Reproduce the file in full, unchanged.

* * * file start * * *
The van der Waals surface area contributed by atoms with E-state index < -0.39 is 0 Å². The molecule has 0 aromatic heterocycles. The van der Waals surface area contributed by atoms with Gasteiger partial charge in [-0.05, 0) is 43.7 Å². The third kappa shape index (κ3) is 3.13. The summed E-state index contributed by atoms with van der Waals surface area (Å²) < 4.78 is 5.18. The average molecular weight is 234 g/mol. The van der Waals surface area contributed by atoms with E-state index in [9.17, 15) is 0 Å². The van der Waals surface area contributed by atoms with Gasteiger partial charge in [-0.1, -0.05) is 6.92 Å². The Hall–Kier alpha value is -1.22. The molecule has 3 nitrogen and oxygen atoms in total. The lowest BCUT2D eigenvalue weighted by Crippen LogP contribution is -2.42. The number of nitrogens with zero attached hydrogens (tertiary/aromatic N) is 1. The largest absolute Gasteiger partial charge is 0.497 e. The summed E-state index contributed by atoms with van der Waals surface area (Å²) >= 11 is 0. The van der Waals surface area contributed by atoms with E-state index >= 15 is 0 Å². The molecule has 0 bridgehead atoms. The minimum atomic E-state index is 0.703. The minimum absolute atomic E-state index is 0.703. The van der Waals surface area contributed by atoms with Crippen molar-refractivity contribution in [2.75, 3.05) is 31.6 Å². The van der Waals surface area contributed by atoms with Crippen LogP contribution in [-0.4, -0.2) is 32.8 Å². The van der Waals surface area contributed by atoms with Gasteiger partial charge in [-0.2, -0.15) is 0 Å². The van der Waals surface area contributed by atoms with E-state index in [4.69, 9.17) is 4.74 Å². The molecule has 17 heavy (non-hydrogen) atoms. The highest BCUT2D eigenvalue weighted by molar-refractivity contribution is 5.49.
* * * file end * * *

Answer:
The van der Waals surface area contributed by atoms with E-state index < -0.39 is 0 Å². The molecule has 0 aromatic heterocycles. The van der Waals surface area contributed by atoms with Gasteiger partial charge in [-0.05, 0) is 43.7 Å². The third kappa shape index (κ3) is 3.13. The summed E-state index contributed by atoms with van der Waals surface area (Å²) < 4.78 is 5.18. The average molecular weight is 234 g/mol. The van der Waals surface area contributed by atoms with E-state index in [9.17, 15) is 0 Å². The van der Waals surface area contributed by atoms with Gasteiger partial charge in [-0.1, -0.05) is 6.92 Å². The Hall–Kier alpha value is -1.22. The molecule has 3 nitrogen and oxygen atoms in total. The lowest BCUT2D eigenvalue weighted by Crippen LogP contribution is -2.42. The number of nitrogens with zero attached hydrogens (tertiary/aromatic N) is 1. The largest absolute Gasteiger partial charge is 0.497 e. The summed E-state index contributed by atoms with van der Waals surface area (Å²) >= 11 is 0. The van der Waals surface area contributed by atoms with E-state index >= 15 is 0 Å². The molecule has 0 bridgehead atoms. The minimum atomic E-state index is 0.703. The minimum absolute atomic E-state index is 0.703. The van der Waals surface area contributed by atoms with Crippen molar-refractivity contribution in [2.75, 3.05) is 31.6 Å². The van der Waals surface area contributed by atoms with Crippen LogP contribution in [-0.4, -0.2) is 32.8 Å². The van der Waals surface area contributed by atoms with Gasteiger partial charge in [-0.2, -0.15) is 0 Å². The van der Waals surface area contributed by atoms with E-state index in [4.69, 9.17) is 4.74 Å². The molecule has 17 heavy (non-hydrogen) atoms. The highest BCUT2D eigenvalue weighted by molar-refractivity contribution is 5.49.